git merge feature_1

Now if you check out hello.txt, you'll see the changes you made in the feature_1 branch.

*rebase is another option, but will not be covered in this workshop


Merge conflicts...

Change first line in hello.txt in master branch, then add and commit it.

Then switch to the feature_1 branch and change first line in hello.txt, and add and commit it.


Merge conflicts, cont.

Merge the master branch into feature_1 branch

# on feature_1 branch              
git merge master

You will be notified of a conflict. Go to the file, fix the problem and delete the helpful comments Git added. Then commit your edits.

Conflict resolved!


Merge conflicts, cont.

Note: somtimes, conflicts cause the files to automatically open in the Vim text editor. It looks just like a terminal window and has no obvious way to exit. Don't panic. Just type :q[enter] to exit it.


  • Launched in 2008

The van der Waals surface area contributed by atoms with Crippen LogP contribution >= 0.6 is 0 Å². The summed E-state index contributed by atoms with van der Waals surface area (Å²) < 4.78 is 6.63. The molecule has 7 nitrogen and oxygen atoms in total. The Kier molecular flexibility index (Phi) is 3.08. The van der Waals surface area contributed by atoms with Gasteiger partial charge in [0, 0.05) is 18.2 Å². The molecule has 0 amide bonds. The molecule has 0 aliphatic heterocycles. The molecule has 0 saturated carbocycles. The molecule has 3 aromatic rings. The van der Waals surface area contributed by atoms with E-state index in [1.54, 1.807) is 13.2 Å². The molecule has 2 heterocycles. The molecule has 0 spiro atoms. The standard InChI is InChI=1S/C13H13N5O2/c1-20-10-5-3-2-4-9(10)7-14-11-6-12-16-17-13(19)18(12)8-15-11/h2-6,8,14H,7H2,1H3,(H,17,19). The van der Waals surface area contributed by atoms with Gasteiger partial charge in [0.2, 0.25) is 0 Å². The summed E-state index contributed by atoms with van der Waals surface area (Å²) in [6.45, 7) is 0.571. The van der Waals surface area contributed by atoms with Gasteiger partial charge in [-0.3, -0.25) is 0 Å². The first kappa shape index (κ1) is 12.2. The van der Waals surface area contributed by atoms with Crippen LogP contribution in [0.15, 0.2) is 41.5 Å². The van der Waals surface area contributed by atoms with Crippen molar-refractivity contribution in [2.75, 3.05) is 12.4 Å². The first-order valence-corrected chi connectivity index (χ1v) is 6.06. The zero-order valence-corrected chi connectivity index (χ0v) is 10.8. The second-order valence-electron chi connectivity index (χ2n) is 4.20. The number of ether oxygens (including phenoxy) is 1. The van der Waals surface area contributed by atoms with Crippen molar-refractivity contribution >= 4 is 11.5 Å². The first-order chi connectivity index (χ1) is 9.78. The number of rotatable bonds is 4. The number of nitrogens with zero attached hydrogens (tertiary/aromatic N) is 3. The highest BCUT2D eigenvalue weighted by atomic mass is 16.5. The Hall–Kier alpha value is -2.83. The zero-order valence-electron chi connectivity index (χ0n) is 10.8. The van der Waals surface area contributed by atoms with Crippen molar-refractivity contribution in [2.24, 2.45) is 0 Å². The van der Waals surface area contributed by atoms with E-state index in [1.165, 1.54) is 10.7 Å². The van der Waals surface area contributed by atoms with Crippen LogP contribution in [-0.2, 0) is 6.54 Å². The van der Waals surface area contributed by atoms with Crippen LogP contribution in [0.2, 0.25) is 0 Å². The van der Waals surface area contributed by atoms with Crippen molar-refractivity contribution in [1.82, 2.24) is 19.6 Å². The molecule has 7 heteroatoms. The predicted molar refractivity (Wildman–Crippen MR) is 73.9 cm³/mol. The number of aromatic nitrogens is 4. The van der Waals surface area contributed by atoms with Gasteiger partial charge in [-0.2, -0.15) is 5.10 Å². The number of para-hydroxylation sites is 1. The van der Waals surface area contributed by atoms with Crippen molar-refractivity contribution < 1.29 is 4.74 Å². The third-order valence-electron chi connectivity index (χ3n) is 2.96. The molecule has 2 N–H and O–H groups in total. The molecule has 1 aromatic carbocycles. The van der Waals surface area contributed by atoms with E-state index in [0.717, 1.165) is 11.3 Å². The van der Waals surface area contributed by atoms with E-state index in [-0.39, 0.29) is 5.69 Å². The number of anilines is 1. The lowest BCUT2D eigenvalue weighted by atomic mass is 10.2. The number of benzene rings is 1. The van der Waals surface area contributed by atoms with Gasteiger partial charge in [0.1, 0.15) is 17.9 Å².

• Leader in Social Coding
  • GitHub is a commercial site that allows users to host Git repositories publicly and privately
  • Open source projects host or mirror their repositories on GitHub
  • Post your own code for others to use or contribute to
  • Use and learn from the code in other people's repositories


Create your first repository

How to create a new repository.


Create your first repository

How to create a new repository.



While a README isn't a required part of a GitHub repository, it is a very good idea to have one. READMEs are a great place to describe your project or add some documentation such as how to install or use your project. You might want to include contact information - if your project becomes popular people will want to help you out.


Setting up remote connection

Copy SSH link from Github repo

link to clone repo

# from inside your local git repo
git remote add origin [pasted link from Github]
git pull origin master  
    #pull first, when creating connection
git push origin master  
    #push your local work to the repo


Push to GitHub Repo

As you make changes locally, push to Github.

Make a change to your README file, then add and commit it. Then, push!

git push origin master

Go check out your Github repo online to see your changes.


Pulling from remote repository

If you are working with a team, you want to make sure that you have everyone's changes before pushing your changes to the GitHub repo

#pull current state from Github
git pull origin master